COA & TT Club convene industry forum to resolve exploding reefer issue
Friday, 23 December 2011 | 00:00
The Container Owners Association (COA) and the TT Club bring together practitioners and experts to debate ways to resolve the exploding reefer
machinery issue following the introduction of counterfeit gas into the supply chain.
Key points include:
• Growing convergence towards a standardised test for gas bottles to prevent recurrence;
• Update on progress towards safe and certain testing of potentially contaminated reefer containers;
• Willingness to continue collaborating on these issues to restore safety and confidence through the transport industry.
Not for the first time in 2011, interested parties in the liner shipping industry have met to seek resolution of safety issues. This time, the subject matter was the problem with reefer containers arising from contaminated refrigerant. This has caused explosion and fire in refrigeration machinery of some containers during the course of 2011. While only a very small number of incidents have occurred, thousands of reefers have been quarantined pending confirmation that they are unaffected by contaminated refrigerant.
A forum took place in London on 19 December 2011, under the neutral auspices of the Container Owners Association (COA) to review the findings to-date and to consider solutions. The gathering, comprised representatives from a number of the world’s leading container carriers, container leasing companies, reefer service depots and reefer machinery manufacturers. In addition, a leading refrigerant manufacturer, being amongst those whose products have been counterfeited, was represented, together with forensic, refrigeration and machinery experts. The event was hosted by the TT Club, which insures approaching 80% of the global maritime container fleet.
Building on the response to the session at COA Members meeting in Hamburg on 28 November, this forum was initiated jointly by COA and the TT Club to bring together those most closely involved in order to identify common action steps to eradicate the problem. Specifically, the forum was intended to share information and assist in:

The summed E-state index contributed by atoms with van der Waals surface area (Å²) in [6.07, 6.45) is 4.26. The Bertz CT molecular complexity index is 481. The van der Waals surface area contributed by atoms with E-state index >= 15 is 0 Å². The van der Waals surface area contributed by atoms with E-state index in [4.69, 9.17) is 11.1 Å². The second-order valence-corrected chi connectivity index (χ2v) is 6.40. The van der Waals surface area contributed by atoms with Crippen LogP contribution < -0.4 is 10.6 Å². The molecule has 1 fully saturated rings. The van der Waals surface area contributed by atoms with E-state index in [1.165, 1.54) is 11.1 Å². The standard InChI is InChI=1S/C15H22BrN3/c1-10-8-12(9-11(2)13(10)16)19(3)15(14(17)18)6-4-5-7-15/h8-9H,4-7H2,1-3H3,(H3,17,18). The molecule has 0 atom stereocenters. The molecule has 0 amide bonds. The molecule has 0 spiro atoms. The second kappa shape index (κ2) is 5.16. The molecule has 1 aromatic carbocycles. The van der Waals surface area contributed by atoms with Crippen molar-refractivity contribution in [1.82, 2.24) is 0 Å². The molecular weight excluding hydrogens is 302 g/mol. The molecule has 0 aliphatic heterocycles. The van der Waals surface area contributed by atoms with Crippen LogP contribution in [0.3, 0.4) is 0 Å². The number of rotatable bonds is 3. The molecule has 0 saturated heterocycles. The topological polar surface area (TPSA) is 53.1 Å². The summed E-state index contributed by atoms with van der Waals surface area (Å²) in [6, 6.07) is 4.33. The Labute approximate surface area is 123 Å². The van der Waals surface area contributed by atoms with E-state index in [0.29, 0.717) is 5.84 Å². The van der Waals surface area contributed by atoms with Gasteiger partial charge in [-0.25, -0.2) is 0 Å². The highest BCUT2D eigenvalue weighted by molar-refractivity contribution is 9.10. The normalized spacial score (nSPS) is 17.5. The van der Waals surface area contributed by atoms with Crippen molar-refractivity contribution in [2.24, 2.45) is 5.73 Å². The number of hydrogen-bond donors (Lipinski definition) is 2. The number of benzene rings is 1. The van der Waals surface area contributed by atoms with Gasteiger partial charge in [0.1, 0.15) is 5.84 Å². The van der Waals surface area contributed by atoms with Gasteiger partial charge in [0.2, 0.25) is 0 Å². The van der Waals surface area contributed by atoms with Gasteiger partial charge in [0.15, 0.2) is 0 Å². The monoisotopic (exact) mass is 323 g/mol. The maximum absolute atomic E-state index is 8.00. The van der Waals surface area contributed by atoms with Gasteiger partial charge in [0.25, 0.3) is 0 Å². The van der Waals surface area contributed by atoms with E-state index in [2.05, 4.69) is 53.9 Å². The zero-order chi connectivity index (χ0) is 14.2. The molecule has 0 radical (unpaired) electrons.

• protecting the safety of reefer service personnel, and others, involved in working with refrigerated containers in depots, in terminals, on vessels and on road vehicles;
• achieving safe and certain identification of contaminated refrigerant supply, and improving global maintenance and repair processes to prevent recurrence; and
• achieving safe and certain identification of unaffected units in order to return them to service.
The meeting proved extremely valuable in all these respects, although it was not conclusive. Participants intend to continue to interact on these safety issues and the COA is looking into effective ways to disseminate information through the container transport industry. It was recognised that the precise chemical reactions causing the explosion risk remain uncertain, although the experts - some of whom have been investigating similar issues in other industries - are broadly in agreement in terms of the essential cause and the risks involved.
It is fully clear that counterfeit gases have entered the disposable gas bottle supply chain. These gases have been created to mimic the thermodynamic properties of R134a (the most usual refrigerant in the container industry), using chlorine based gas. The introduction of contaminates has been found to be as much as 50% of the volume. This cocktail reacts with the aluminium parts of the reefer machinery, as well as lubricants, to create the dangers encountered.
Hearing from the experts and practitioners most actively involved in recent months, there is growing consensus concerning how to protect the industry in the future. While gas suppliers clearly intend to continue taking measures to limit the activity of counterfeiters, the reefer container industry is working towards a standardised test procedure to ensure that gas bottles in use at repair and service facilities, and on board ships are safely tested. One option is to use the simple and established halide flame test, with appropriate precautions to ensure that the minimum of gas is released and toxic fumes are removed. The occurrence of a green flame is a straight forward identifier of chlorine in the sample. This type of documented testing prior to use of gas in repair and maintenance activities is likely to become standard practice through the industry in due course.
Further work is being undertaken to ensure that potentially contaminated reefer containers can be tested effectively and safely. No single test methodology has been proven as yet, in part because all the container units subject to trials have turned out not to be contaminated – although itself positive in returning quarantined units to trade. Once this has been resolved, it is anticipated that testing will become a standard part of the Pre-Trip Inspection routine.
Participants at the forum were keen to continue to work on the issues identified and achieve convergence of practices to strengthen the safety regime. The forum can be judged a considerable success and has laid the foundation to establish sound and sustainable practices that should insulate the reefer container industry from recurrence.
Source: TT Club